At the time of writing there are a number of MPs in the House who have resigned their whip to face various charges. Most recently, joining their number this morning Liberal Democrat MP Mike Hancock.He has resigned his whip, but not his seat, to fight allegations of sexual assault without causing his party any embarrassment in the meantime.
That’s an admirable position, and assuming he’s innocent, (which we must) there’s no reason for him to lose his job (at least not before the next election). If he’s cleared of all charges then there’s no reason at all for him not to continue in his career.
While he’s fighting these quite serious charges, he’s not likely to be able to acquit his role as a constituency MP to the standard his constituents ought to be able to expect.
So how to square this circle: He shouldn’t have to resign and lose his job, career and prospects over what may turn out to be entirely spurious, even malicious charge. If we were to expect MPs to resign their seat while they prove their innocence, then it’d become very easy to spitefully destroy an MP just by making an accusation. On the other hand, his constituents deserve an MP who will be focussed on them.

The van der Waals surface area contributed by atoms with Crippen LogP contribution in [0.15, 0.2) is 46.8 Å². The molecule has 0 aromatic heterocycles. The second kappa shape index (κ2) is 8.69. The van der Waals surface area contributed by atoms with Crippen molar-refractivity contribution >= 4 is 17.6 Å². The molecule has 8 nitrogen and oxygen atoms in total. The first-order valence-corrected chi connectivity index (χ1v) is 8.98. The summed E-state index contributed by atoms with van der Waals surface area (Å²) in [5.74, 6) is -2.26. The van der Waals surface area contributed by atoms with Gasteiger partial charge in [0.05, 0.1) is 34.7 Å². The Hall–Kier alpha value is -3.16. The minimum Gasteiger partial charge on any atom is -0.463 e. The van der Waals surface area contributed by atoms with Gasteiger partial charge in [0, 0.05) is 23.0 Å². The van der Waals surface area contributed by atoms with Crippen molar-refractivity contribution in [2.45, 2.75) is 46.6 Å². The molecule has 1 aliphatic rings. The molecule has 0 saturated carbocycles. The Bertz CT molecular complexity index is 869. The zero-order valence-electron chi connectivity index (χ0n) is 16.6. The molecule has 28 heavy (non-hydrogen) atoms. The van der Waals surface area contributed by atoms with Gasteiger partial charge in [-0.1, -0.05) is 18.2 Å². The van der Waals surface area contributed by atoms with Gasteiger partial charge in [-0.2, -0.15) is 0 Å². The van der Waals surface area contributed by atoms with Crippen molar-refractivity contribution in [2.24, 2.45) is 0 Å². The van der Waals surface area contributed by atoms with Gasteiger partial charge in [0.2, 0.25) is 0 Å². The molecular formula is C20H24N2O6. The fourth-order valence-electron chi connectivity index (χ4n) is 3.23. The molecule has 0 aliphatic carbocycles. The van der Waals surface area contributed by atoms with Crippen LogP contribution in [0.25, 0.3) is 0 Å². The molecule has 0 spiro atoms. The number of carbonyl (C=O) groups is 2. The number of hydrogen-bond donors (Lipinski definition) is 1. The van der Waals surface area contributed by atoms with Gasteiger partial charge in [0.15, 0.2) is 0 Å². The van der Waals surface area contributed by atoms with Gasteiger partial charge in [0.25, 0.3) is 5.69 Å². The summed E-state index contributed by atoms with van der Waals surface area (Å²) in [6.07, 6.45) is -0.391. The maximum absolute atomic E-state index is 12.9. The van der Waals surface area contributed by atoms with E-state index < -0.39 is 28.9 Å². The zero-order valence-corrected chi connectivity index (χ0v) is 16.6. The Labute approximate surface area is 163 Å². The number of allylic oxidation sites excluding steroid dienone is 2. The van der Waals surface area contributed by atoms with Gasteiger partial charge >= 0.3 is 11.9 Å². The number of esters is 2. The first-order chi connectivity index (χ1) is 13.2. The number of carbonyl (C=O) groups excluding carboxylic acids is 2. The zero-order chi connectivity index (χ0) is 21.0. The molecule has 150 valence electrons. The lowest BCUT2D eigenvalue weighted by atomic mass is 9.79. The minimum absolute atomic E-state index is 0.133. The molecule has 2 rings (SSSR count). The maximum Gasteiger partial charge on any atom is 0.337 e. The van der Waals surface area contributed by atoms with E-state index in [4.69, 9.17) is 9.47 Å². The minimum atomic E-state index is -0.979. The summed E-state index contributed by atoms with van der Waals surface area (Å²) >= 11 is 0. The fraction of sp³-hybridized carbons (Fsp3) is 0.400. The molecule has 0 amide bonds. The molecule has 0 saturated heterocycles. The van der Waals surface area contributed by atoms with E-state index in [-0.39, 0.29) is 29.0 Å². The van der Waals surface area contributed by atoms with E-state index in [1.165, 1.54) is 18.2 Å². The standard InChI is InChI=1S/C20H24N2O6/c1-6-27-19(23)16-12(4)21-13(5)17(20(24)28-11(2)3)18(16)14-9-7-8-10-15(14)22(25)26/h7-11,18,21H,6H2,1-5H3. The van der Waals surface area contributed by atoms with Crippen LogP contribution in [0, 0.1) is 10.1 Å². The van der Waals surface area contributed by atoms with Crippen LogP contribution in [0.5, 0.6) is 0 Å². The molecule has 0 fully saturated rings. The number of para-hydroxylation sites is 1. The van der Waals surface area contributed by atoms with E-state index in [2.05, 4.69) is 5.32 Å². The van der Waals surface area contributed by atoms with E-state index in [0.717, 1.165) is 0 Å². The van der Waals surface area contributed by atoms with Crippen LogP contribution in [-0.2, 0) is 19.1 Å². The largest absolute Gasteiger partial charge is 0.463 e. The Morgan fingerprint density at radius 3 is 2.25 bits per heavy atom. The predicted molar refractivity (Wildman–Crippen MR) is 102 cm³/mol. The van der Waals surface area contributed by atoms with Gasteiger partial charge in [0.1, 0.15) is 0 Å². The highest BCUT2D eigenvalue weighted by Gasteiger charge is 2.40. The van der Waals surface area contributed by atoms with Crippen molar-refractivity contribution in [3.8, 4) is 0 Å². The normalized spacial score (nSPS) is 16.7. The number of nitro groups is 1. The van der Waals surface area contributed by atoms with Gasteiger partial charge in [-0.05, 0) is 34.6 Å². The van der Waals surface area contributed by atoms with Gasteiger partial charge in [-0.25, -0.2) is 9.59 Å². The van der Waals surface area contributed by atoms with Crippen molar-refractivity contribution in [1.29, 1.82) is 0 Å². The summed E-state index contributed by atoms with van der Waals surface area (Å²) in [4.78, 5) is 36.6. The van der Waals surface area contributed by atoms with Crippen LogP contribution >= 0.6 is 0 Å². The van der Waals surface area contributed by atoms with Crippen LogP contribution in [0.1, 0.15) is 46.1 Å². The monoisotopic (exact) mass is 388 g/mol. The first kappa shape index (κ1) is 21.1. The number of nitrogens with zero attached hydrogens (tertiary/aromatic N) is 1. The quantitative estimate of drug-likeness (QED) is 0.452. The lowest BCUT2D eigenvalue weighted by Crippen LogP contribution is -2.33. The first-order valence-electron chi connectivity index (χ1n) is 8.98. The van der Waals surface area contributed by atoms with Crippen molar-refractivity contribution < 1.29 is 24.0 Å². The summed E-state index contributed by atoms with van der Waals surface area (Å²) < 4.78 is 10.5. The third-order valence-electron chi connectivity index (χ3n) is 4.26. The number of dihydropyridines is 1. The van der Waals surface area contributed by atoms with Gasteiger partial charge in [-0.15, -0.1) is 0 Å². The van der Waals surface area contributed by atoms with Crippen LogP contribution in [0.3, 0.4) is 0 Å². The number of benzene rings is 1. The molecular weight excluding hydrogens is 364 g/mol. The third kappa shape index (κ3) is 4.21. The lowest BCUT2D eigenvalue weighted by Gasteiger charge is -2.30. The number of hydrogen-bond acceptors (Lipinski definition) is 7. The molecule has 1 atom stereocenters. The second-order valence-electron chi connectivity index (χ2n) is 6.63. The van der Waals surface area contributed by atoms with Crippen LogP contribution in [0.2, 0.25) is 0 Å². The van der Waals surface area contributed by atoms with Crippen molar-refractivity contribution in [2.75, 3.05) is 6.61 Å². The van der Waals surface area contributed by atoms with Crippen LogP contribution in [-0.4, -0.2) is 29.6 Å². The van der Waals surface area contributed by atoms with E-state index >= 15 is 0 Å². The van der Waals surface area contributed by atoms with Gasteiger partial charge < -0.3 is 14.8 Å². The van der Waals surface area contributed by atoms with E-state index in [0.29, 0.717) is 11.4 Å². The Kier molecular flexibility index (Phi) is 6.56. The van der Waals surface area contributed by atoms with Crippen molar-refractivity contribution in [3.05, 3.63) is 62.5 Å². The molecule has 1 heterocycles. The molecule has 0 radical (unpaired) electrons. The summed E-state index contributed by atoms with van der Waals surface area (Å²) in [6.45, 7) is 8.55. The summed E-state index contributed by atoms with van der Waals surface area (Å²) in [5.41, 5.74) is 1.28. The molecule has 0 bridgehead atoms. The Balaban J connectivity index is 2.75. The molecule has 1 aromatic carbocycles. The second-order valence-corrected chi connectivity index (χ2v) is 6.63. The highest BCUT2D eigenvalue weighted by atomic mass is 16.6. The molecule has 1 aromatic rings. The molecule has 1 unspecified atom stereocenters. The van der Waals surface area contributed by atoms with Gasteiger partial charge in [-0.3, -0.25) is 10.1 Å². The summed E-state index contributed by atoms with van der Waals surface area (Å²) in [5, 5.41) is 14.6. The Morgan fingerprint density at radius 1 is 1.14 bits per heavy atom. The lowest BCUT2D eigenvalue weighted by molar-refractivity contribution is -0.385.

So how about this: Each party submits a list of perhaps half a dozen ‘deputies’ to a cross party committee. The committee can approve the list members (or not if there’s a solid reason). Should a circumstance arise where an MP is temporarily unable to do his or her job, perhaps through personal illness, compassionate leave or – as with today – fighting a criminal charge, one of the list members can be parachuted in as a temporary Deputy Member of Parliament.
Should it become apparent that the absence will become permanent, then a by-elections would be triggered in the usual way, the DMP being barred from standing (to prevent the mechanism being abused to ‘grandfather’ in new MPs). But should the MP be able to return to their seat, then the DPM would step aside and representation return to normal.
[Originally posted on Fifth Donkey]